- Grande America
- Accident date
- Accident area
- Bay of Biscay
- Spill area
- Cause of spill
- Product transported
- Vehicles, 365 containers
- Quantity transported
- 2,200 t (bunker fuel)
- Nature of pollutant
- IFO 380 and containers
- Built date
- 214 m
- 32 m
- Grimaldi Deep Sea
- Grimaldi Group
- P&I Club
- The North of England Protecting & Indemnity Association Ltd
- Classification society
- RINA Services
- IMO number
On 10th March 2019, the roll-on/roll-off container ship Grande America, bound for Casablanca (Morocco) from Hamburg (Germany), suffered major damage.
The ship had 27 people onboard: 26 crew members and one passenger. The cargo comprised 2,100 vehicles of all types (cars, motorhomes, lorries, buses, earthworks machinery, heavy goods vehicles) and 365 containers (247 stowed on the weather deck and 118 on the lowest deck), 45 of which contained various quantities of hazardous materials, with 16 different hazardous substances in total.
The vessel was travelling through the Bay of Biscay, some 140 nautical miles from the French coast, off the south-west of the tip of Penmarc’h (Brittany), when a fierce fire broke out in the containers on deck. The fire was not controllable.
The crew abandoned the Grande America which was drifting slowly eastwards and sank on 12th March in waters 4,600 m deep in the Bay of Biscay, off La Rochelle, despite the best efforts of the French Navy and the salvage tug Abeille Bourbon, called in for support to extinguish the fire and tow the ship.
The Maritime Prefecture for the Atlantic was quick to activate three components of the French offshore contingency plan:
- the SAR component (Search and Rescue);
- the ANED component (assistance to a vessel in distress);
- the POLMAR component (maritime pollution).
The MRCC Corsen, as the reference centre for marine pollution for the Atlantic coast of France, was mobilised.
On 11th March, the 27 people who had been onboard the ship were rescued from a lifeboat by the Royal Navy frigate HMS Argyll, called to provide assistance, and were taken to the port of Brest. The same day, the Maritime Prefect for the Atlantic ordered the operator, the Grimaldi Group, to take all the necessary measures to put a stop to the hazardous situation caused by the vessel in the French exclusive economic zone.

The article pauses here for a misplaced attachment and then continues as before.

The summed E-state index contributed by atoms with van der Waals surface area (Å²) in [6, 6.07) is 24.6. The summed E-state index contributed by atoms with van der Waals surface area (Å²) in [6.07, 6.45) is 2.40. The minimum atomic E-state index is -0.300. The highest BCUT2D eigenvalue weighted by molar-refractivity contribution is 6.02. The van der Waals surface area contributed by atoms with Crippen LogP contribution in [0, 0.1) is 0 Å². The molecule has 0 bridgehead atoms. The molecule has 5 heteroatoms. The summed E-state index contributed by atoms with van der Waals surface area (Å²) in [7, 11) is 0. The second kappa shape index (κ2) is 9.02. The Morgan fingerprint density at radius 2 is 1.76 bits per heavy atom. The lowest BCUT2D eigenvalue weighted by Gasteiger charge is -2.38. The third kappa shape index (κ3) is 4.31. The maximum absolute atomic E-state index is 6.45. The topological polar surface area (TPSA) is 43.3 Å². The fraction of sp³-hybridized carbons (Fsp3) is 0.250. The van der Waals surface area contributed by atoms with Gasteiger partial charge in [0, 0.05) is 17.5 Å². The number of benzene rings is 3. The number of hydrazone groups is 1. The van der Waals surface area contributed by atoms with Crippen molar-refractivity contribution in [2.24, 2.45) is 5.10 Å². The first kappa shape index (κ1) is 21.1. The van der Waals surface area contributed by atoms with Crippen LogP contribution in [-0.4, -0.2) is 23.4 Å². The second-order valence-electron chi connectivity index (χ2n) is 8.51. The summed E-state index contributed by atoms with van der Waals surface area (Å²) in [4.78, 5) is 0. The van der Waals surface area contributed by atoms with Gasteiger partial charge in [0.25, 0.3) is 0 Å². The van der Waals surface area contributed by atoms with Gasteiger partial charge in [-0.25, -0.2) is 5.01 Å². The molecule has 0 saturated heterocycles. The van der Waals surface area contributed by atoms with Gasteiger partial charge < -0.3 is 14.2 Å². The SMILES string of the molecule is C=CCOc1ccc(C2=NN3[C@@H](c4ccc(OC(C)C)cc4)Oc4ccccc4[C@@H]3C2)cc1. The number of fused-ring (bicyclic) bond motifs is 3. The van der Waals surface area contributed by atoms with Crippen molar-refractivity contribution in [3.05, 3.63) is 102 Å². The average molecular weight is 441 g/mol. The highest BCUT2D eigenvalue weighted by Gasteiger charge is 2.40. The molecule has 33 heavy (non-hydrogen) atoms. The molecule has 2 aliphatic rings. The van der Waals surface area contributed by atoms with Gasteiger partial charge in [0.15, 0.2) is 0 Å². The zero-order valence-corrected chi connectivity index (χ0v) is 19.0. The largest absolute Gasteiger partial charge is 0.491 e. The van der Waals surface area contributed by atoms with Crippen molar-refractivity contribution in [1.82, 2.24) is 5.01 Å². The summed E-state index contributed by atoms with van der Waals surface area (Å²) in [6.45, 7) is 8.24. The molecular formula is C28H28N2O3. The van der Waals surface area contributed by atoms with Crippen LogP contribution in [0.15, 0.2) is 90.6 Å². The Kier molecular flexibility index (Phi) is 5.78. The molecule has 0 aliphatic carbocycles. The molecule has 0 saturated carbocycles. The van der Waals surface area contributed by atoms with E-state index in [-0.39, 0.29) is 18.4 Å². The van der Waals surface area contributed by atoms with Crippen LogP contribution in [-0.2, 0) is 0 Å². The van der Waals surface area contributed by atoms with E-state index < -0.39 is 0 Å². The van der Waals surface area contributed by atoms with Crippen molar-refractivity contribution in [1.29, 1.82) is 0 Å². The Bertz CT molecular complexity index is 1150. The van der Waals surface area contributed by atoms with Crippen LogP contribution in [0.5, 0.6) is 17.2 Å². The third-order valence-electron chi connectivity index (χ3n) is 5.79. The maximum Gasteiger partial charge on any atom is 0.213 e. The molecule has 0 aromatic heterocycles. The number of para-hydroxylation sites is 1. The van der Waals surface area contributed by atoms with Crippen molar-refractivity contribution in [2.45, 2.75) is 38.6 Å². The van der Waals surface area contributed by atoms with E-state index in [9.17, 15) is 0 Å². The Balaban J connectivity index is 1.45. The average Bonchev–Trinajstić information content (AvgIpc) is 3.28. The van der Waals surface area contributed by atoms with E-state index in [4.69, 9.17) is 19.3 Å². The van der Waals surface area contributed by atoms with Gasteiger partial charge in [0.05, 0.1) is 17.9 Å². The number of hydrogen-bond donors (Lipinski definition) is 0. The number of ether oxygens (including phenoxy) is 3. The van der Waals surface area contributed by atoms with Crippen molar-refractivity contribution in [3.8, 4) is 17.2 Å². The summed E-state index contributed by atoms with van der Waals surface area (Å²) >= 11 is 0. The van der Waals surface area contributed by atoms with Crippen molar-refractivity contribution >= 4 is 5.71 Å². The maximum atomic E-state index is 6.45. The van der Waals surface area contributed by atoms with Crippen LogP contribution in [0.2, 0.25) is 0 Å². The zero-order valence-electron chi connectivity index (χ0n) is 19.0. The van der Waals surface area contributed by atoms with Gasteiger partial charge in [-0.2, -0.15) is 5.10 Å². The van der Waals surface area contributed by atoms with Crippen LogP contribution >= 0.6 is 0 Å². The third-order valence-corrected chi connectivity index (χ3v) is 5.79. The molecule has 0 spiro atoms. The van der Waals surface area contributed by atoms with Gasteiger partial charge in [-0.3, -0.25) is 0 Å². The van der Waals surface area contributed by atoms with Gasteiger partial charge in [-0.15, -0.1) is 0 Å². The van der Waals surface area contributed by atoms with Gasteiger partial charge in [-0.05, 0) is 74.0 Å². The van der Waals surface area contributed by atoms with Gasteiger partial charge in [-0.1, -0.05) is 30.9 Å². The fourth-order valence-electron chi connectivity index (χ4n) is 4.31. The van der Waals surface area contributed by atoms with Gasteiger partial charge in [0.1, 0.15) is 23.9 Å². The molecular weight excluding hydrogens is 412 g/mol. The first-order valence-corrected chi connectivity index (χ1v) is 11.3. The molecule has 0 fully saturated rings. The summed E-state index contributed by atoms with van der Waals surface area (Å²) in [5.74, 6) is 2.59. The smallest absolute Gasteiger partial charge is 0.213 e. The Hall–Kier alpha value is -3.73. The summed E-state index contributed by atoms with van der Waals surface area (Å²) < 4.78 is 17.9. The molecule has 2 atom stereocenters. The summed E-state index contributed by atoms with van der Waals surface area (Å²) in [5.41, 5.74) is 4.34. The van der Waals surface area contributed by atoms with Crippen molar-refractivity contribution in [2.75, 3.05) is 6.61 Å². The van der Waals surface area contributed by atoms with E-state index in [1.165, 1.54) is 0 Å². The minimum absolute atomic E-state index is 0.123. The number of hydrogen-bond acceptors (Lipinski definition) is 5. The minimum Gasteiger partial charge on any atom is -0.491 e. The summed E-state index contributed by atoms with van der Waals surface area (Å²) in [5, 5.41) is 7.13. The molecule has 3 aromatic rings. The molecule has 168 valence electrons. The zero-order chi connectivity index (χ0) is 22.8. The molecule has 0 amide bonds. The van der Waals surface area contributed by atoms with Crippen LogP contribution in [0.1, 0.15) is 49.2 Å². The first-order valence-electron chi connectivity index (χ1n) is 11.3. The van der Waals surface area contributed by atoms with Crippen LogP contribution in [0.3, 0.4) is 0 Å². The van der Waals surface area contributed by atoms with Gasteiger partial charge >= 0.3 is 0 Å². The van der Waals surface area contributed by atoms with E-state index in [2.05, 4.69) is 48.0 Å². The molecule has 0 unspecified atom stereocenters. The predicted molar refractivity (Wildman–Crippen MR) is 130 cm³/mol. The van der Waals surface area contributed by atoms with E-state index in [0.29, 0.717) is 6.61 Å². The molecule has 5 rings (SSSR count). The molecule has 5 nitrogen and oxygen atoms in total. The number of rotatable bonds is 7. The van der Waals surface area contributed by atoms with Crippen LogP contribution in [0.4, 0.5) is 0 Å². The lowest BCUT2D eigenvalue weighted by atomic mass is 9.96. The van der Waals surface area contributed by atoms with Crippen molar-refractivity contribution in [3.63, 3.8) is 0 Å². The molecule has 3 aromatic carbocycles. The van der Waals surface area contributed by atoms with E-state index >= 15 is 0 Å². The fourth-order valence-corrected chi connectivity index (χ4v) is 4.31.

Response at sea
On 13th March, a French Navy surveillance plane spotted a large oil slick, some 10 km long by 1 km wide, in the area of the wreck, as well as around ten containers fallen overboard. The Maritime Prefect for the Atlantic ordered the pollution response vessel Argonaute to be sent onsite and to begin spill response operations.
In total, the response involved around ten vessels, including:
- vessels belonging to or chartered by the French Navy;
- Spanish vessels, sent onsite under the Biscaye Plan, a Franco-Spanish agreement, activated on 15th March;
- EMSA (European Maritime Safety Agency) vessels.
The vessels were concentrated in two areas: above the wreck where a leak of low density oil was regularly observed and in the vicinity of the initial oil slicks. Weather conditions were deteriorating. The French Navy and French customs, called in to provide support from April, conducted regular overflights to observe the evolution of the pollutant at sea. Drones deployed from spill response vessels on site contributed to observation efforts. The European Maritime Safety Agency provided its support for satellite surveillance via CleanSeaNet and through drone deployment to search for oil slicks. Two oil slicks were detected on 14th March, to the west of La Rochelle, some 20 km apart. One of the slicks, approximately 13 km long by 7 km wide, was located above the wreck, while the second, around 9 km long by 7 km wide, appeared less compact than the first.
On 15th March, the operator launched operations to recover two floating containers, in collaboration with the Maritime Prefecture for the Atlantic, which issued a navigational warning to alert sea users to their presence.
Over the following days, the oil dispersed at sea and the slicks were broken down into small scattered clusters.
The response was scaled down in early April. Six drifting containers were recovered, as were several life rafts from the Grande America and several tens of tonnes of solidified heavy fuel oil. Several hundred tonnes of oily water were recovered and transported to the port of La Rochalle to be treated by a specialised company contracted by the operator. Despite the response efforts deployed, all the oil at sea was not recovered.